This is the first case to challenge the veracity of a company’s claim to be able to meet a net-zero emissions target. The applicant alleges that in making that claim, Santos engaged in misleading or deceptive conduct, and that the claim that gas was a ‘clean’ fuel was liable to mislead the public as to the nature of Santos’ primary product of natural gas, in contravention of the ACL. This case, while novel, highlights the importance of explaining or substantiating all claims with clarity, particularly on environmental and social issues which are now under particular scrutiny.

The ACCC has recently confirmed it will prioritise working closely in this context with other regulators, including ASIC and the Clean Energy Regulator, to identify and act against false, misleading or deceptive conduct in this area.

ESG & competition law

What are the legal parameters?

The CCA is a national law[8] regulating how corporations deal with customers, suppliers and competitors. The CCA prohibits:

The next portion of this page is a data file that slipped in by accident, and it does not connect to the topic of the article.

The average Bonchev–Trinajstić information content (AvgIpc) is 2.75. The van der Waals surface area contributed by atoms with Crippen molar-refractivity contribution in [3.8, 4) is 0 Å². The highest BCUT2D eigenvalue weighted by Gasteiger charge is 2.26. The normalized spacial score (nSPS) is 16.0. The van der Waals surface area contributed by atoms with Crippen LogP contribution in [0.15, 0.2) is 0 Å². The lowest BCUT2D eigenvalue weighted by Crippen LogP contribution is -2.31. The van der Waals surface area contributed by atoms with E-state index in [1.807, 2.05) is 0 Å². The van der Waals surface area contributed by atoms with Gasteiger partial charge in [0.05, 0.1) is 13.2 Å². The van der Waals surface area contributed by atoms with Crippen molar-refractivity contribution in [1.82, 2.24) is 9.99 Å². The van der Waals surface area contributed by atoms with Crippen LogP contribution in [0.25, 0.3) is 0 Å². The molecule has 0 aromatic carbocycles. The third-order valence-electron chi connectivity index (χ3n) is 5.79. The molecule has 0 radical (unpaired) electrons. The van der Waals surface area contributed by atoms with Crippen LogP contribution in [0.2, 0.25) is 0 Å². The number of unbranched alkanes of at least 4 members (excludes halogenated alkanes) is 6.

• contracts, arrangements, understandings or concerted practices that have the purpose, effect or likely effect of substantially lessening competition in a market;[9]
  • cartel conduct, including price fixing, market-sharing, bid-rigging and output control;
  • resale price maintenance; and
  • misuse of market power.

Penalties & exemptions under the CCA

Contraventions of the CCA can attract civil and criminal penalties. The maximum penalties for breaches of the CCA are set out below:

 

Corporations

Individuals

Civil penalties for:

Anti-competitive contracts, arrangements or understandings

Misuse of market power

Resale price maintenance

The greater of:

  • $10m;
  • three times the value of the benefit received; or
  • 10% annual turnover
  • $500,000

Cartel conduct (civil or criminal penalties)

The greater of:

  • $10m;
  • three times the value of the benefit received; or
  • 10% annual turnover
  • 10 years in jail, community service orders, disqualification from managing corporations and/or fines of up to $420,000 per criminal cartel offence
  • $500,000 per civil contravention

 

Corporations wishing to engage in conduct of social or environmental benefit that may otherwise potentially breach the CCA are able to seek an exemption (termed “authorisation”) for that conduct from the ACCC. A grant of authorisation by the ACCC provides certainty that no legal action will be taken by the ACCC in relation to the conduct.